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01/29/2007: Principal's Message

I am constantly amazed at the growth – intellectual and emotional – that the students at Santa Barbara High School show day after day. This growth is really borne of many factors, chief among them (in my humble opinion) being diversity. Now, I am aware that the term diversity has gone beyond being a popular idiom in schools. Diversity is a requirement in schools now, with many schools using the term only to describe its ethnic makeup or the variety of family incomes represented within its student body. But truly, diversity represents all the things that can make schools remarkable. A diversity of thought, a diversity of ideas, and a diversity of practice all interact simultaneously on campuses every second of every day. At Santa Barbara High School, we welcome these interactions because they contribute to the growth of our school’s very unique and complex culture.

 

In 1887 (twelve years after Santa Barbara High School opened its doors) Franz Boas determined that the state of a culture at any given moment is a function of its whole history. Franz Boas was a social scientist, and was the first researcher to use the plural form of “cultures”. He understood that the history and the diversity of people defined a culture, just as our history and diversity has defined Santa Barbara High School.

 

Today, our history and culture represents 131 years and the lives of the hundreds-of-thousands of students and adults who preceded us. Our school – our diverse little part of civilization – represents the 2,450 students and more than 200 adults who support them. We are the sum of each person’s whole history – families and nations included – and we are fortunate to have a diversity of ideas and beliefs.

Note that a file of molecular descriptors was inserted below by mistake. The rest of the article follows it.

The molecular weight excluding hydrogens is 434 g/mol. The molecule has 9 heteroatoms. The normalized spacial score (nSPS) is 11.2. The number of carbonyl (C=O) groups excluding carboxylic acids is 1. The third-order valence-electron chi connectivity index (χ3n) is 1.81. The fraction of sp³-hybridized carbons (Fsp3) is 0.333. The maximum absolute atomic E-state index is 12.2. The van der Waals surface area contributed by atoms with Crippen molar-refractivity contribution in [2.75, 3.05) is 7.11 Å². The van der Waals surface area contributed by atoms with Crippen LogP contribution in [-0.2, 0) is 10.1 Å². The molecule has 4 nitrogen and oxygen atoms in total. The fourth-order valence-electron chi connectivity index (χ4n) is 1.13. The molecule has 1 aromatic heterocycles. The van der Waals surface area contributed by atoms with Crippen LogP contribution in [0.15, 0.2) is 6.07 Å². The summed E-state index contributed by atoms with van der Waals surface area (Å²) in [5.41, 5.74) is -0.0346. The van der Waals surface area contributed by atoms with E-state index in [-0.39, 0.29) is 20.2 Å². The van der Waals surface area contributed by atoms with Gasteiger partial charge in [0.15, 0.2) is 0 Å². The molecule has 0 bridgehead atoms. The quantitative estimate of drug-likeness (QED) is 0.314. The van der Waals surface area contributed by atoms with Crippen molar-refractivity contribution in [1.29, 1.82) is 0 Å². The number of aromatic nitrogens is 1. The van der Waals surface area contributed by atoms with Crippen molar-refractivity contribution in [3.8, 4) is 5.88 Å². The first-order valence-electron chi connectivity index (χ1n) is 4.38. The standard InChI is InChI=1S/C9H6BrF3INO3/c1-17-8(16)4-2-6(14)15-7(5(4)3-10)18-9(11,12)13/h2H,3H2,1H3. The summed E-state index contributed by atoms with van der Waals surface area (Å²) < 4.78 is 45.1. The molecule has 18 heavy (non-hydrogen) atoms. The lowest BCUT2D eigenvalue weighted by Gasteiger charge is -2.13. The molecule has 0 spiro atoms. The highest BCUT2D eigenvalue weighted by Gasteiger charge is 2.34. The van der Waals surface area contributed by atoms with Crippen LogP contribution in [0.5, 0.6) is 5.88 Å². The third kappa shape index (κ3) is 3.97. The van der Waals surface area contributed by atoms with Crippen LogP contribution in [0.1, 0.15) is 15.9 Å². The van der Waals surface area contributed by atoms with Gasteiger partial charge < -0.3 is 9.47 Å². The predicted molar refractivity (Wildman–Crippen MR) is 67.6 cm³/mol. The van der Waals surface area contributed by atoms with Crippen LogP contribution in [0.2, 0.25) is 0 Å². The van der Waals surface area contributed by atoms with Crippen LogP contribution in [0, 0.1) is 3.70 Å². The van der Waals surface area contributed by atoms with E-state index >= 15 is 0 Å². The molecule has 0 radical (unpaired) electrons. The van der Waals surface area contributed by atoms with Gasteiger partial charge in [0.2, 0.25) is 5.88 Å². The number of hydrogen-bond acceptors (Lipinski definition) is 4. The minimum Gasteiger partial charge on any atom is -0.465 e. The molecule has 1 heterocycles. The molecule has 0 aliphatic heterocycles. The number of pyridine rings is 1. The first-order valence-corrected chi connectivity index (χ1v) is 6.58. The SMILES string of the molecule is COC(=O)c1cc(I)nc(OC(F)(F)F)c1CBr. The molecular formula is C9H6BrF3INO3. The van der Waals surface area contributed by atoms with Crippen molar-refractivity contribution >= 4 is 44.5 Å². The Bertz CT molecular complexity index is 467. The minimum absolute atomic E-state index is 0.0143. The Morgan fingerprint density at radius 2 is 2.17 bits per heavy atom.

You may ask, what is the result of our diverse culture? Great innovations like the student-invented and maintained Letscram.com, championships in athletics, representation in 4 of the 5 spots in the SB Film Festival’s 10-10-10 competition, a new academy (Academy of Public Policy and Leadership), a new club (Model United Nations), student produced and directed theater at Casa de la Raza, and so much more. These are all reflections of the plurality of ideas and the myriad opportunities that our school holds every day, for every student.

 

This month we are also celebrating innovations in teaching and education. Harvard University is writing a case study about Santa Barbara High School because we are taking progressive steps to close the achievement gap through a continued focus on teaching. Our school was the only high school in the district to improve its State ranking last year, which is but one small sign of good things to come. We are honored to be recognized by one of the most influential universities in the world, and we are honored to be visited by several nearby school districts, all of whom wish to investigate Santa Barbara High School for its innovations and student successes.

 

As Franz Boas reminded us, any culture reflects its entire history in a given moment. Our history includes some of the greatest minds of the 20th century. How will tomorrow’s culture reflect the needs of the 21st century? Just walk down our halls and sit in our classrooms; the answers lie within our immense human capital – our teachers and our students. Our diversity and our culture represent not only history – they represent a lasting tradition of excellence that asks us to live up to our predecessors. At Santa Barbara High School, we gladly accept this challenge and we look forward to the success that tomorrow holds.

 

Finally, we must thank the secretaries, the buildings and grounds crew, the office assistants and teaching assistants, the PTSA, and myriad volunteers that contribute to our school daily. Without their support, we would be lost.

 

Go Dons!

Paul Turnbull

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